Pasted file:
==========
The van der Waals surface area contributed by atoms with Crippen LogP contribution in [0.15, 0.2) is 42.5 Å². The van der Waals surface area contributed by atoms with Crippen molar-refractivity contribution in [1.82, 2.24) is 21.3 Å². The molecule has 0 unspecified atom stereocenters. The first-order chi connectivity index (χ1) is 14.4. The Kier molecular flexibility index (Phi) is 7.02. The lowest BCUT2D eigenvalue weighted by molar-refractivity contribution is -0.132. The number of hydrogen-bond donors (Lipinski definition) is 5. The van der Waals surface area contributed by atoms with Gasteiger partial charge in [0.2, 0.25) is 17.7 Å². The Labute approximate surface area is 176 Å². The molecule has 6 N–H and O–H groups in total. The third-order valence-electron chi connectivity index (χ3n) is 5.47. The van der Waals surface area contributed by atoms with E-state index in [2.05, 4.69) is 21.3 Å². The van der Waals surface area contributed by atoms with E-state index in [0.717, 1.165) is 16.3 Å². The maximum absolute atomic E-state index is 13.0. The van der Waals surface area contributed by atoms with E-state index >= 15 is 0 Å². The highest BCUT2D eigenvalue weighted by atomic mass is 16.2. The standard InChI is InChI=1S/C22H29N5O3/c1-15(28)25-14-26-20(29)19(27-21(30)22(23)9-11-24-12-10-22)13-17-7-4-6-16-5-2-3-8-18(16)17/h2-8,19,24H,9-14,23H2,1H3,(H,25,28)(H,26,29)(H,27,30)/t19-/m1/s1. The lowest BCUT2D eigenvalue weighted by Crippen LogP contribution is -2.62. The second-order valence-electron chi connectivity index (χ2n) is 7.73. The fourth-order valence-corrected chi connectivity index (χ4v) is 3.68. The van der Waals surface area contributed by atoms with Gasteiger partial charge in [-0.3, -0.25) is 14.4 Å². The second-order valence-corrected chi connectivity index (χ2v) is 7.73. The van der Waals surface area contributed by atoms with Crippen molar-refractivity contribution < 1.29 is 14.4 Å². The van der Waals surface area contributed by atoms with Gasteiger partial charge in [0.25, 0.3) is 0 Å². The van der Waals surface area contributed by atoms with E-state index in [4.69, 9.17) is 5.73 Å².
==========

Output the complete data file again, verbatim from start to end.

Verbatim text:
The van der Waals surface area contributed by atoms with Crippen LogP contribution in [0.15, 0.2) is 42.5 Å². The van der Waals surface area contributed by atoms with Crippen molar-refractivity contribution in [1.82, 2.24) is 21.3 Å². The molecule has 0 unspecified atom stereocenters. The first-order chi connectivity index (χ1) is 14.4. The Kier molecular flexibility index (Phi) is 7.02. The lowest BCUT2D eigenvalue weighted by molar-refractivity contribution is -0.132. The number of hydrogen-bond donors (Lipinski definition) is 5. The van der Waals surface area contributed by atoms with Gasteiger partial charge in [0.2, 0.25) is 17.7 Å². The Labute approximate surface area is 176 Å². The molecule has 6 N–H and O–H groups in total. The third-order valence-electron chi connectivity index (χ3n) is 5.47. The van der Waals surface area contributed by atoms with E-state index in [2.05, 4.69) is 21.3 Å². The van der Waals surface area contributed by atoms with E-state index in [0.717, 1.165) is 16.3 Å². The maximum absolute atomic E-state index is 13.0. The van der Waals surface area contributed by atoms with E-state index >= 15 is 0 Å². The highest BCUT2D eigenvalue weighted by atomic mass is 16.2. The standard InChI is InChI=1S/C22H29N5O3/c1-15(28)25-14-26-20(29)19(27-21(30)22(23)9-11-24-12-10-22)13-17-7-4-6-16-5-2-3-8-18(16)17/h2-8,19,24H,9-14,23H2,1H3,(H,25,28)(H,26,29)(H,27,30)/t19-/m1/s1. The lowest BCUT2D eigenvalue weighted by Crippen LogP contribution is -2.62. The second-order valence-electron chi connectivity index (χ2n) is 7.73. The fourth-order valence-corrected chi connectivity index (χ4v) is 3.68. The van der Waals surface area contributed by atoms with Gasteiger partial charge in [-0.3, -0.25) is 14.4 Å². The second-order valence-corrected chi connectivity index (χ2v) is 7.73. The van der Waals surface area contributed by atoms with Crippen molar-refractivity contribution < 1.29 is 14.4 Å². The van der Waals surface area contributed by atoms with Gasteiger partial charge in [0.25, 0.3) is 0 Å². The van der Waals surface area contributed by atoms with E-state index in [4.69, 9.17) is 5.73 Å².